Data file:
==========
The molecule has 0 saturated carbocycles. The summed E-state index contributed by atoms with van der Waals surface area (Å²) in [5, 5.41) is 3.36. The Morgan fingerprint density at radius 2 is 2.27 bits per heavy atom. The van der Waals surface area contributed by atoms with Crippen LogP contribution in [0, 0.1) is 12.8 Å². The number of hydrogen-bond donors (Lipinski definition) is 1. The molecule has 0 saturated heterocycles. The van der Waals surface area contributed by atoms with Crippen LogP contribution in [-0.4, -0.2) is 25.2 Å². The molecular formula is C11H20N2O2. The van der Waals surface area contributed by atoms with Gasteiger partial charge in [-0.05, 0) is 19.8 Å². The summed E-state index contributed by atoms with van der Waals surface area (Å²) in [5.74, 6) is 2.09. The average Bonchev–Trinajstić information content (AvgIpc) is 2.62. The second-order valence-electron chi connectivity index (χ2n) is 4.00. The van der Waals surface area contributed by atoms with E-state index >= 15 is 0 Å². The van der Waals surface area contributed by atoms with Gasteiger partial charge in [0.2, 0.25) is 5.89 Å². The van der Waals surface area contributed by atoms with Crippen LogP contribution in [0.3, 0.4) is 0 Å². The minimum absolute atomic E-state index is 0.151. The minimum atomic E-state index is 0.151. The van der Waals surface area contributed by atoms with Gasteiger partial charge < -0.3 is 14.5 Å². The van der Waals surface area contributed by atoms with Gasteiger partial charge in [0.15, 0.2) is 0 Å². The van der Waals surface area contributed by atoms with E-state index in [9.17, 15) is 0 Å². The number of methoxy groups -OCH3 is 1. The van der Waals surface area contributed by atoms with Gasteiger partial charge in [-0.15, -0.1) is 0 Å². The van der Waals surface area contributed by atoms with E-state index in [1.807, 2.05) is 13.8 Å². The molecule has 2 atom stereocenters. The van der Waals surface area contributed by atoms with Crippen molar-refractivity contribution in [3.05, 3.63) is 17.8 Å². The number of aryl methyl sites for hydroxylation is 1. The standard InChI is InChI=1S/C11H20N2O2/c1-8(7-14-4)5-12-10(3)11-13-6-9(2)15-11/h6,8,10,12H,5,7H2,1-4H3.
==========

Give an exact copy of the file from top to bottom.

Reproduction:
The molecule has 0 saturated carbocycles. The summed E-state index contributed by atoms with van der Waals surface area (Å²) in [5, 5.41) is 3.36. The Morgan fingerprint density at radius 2 is 2.27 bits per heavy atom. The van der Waals surface area contributed by atoms with Crippen LogP contribution in [0, 0.1) is 12.8 Å². The number of hydrogen-bond donors (Lipinski definition) is 1. The molecule has 0 saturated heterocycles. The van der Waals surface area contributed by atoms with Crippen LogP contribution in [-0.4, -0.2) is 25.2 Å². The molecular formula is C11H20N2O2. The van der Waals surface area contributed by atoms with Gasteiger partial charge in [-0.05, 0) is 19.8 Å². The summed E-state index contributed by atoms with van der Waals surface area (Å²) in [5.74, 6) is 2.09. The average Bonchev–Trinajstić information content (AvgIpc) is 2.62. The second-order valence-electron chi connectivity index (χ2n) is 4.00. The van der Waals surface area contributed by atoms with E-state index >= 15 is 0 Å². The van der Waals surface area contributed by atoms with Gasteiger partial charge in [0.2, 0.25) is 5.89 Å². The van der Waals surface area contributed by atoms with Crippen LogP contribution in [0.3, 0.4) is 0 Å². The minimum absolute atomic E-state index is 0.151. The minimum atomic E-state index is 0.151. The van der Waals surface area contributed by atoms with Gasteiger partial charge < -0.3 is 14.5 Å². The van der Waals surface area contributed by atoms with Gasteiger partial charge in [0.15, 0.2) is 0 Å². The van der Waals surface area contributed by atoms with E-state index in [9.17, 15) is 0 Å². The number of methoxy groups -OCH3 is 1. The van der Waals surface area contributed by atoms with Gasteiger partial charge in [-0.15, -0.1) is 0 Å². The van der Waals surface area contributed by atoms with E-state index in [1.807, 2.05) is 13.8 Å². The molecule has 2 atom stereocenters. The van der Waals surface area contributed by atoms with Crippen molar-refractivity contribution in [3.05, 3.63) is 17.8 Å². The number of aryl methyl sites for hydroxylation is 1. The standard InChI is InChI=1S/C11H20N2O2/c1-8(7-14-4)5-12-10(3)11-13-6-9(2)15-11/h6,8,10,12H,5,7H2,1-4H3.